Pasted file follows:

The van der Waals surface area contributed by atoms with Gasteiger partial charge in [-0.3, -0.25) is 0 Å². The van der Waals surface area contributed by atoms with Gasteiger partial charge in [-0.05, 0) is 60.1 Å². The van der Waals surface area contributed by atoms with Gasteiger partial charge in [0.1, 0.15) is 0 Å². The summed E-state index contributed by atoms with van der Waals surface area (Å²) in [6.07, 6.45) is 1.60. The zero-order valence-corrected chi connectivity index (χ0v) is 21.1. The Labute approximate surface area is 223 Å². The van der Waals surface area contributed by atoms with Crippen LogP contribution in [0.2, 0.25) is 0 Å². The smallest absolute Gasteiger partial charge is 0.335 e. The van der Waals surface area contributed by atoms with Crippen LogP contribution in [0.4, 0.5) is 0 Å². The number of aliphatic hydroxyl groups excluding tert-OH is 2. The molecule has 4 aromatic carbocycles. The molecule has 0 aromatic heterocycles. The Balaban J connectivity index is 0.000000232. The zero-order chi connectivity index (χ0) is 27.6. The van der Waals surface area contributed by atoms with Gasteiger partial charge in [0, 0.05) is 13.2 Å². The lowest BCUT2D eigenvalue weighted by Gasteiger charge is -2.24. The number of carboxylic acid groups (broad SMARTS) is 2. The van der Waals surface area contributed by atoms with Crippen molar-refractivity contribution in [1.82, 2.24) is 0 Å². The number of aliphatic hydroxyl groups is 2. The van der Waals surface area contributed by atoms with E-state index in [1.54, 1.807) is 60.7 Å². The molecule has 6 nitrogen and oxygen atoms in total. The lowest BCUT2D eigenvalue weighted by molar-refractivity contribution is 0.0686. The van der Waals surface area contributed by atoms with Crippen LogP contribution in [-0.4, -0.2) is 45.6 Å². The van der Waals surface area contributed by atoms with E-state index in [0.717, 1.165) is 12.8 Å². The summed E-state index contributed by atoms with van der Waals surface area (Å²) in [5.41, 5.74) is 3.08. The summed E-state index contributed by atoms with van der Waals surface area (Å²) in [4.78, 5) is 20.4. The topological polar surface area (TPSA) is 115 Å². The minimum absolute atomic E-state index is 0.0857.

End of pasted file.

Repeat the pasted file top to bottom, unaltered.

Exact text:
The van der Waals surface area contributed by atoms with Gasteiger partial charge in [-0.3, -0.25) is 0 Å². The van der Waals surface area contributed by atoms with Gasteiger partial charge in [-0.05, 0) is 60.1 Å². The van der Waals surface area contributed by atoms with Gasteiger partial charge in [0.1, 0.15) is 0 Å². The summed E-state index contributed by atoms with van der Waals surface area (Å²) in [6.07, 6.45) is 1.60. The zero-order valence-corrected chi connectivity index (χ0v) is 21.1. The Labute approximate surface area is 223 Å². The van der Waals surface area contributed by atoms with Crippen LogP contribution in [0.2, 0.25) is 0 Å². The smallest absolute Gasteiger partial charge is 0.335 e. The van der Waals surface area contributed by atoms with Crippen LogP contribution in [0.4, 0.5) is 0 Å². The number of aliphatic hydroxyl groups excluding tert-OH is 2. The molecule has 4 aromatic carbocycles. The molecule has 0 aromatic heterocycles. The Balaban J connectivity index is 0.000000232. The zero-order chi connectivity index (χ0) is 27.6. The van der Waals surface area contributed by atoms with Gasteiger partial charge in [0, 0.05) is 13.2 Å². The lowest BCUT2D eigenvalue weighted by Gasteiger charge is -2.24. The number of carboxylic acid groups (broad SMARTS) is 2. The van der Waals surface area contributed by atoms with Crippen molar-refractivity contribution in [1.82, 2.24) is 0 Å². The number of aliphatic hydroxyl groups is 2. The van der Waals surface area contributed by atoms with E-state index in [1.54, 1.807) is 60.7 Å². The molecule has 6 nitrogen and oxygen atoms in total. The lowest BCUT2D eigenvalue weighted by molar-refractivity contribution is 0.0686. The van der Waals surface area contributed by atoms with Crippen LogP contribution in [-0.4, -0.2) is 45.6 Å². The van der Waals surface area contributed by atoms with E-state index in [0.717, 1.165) is 12.8 Å². The summed E-state index contributed by atoms with van der Waals surface area (Å²) in [5.41, 5.74) is 3.08. The summed E-state index contributed by atoms with van der Waals surface area (Å²) in [4.78, 5) is 20.4. The topological polar surface area (TPSA) is 115 Å². The minimum absolute atomic E-state index is 0.0857.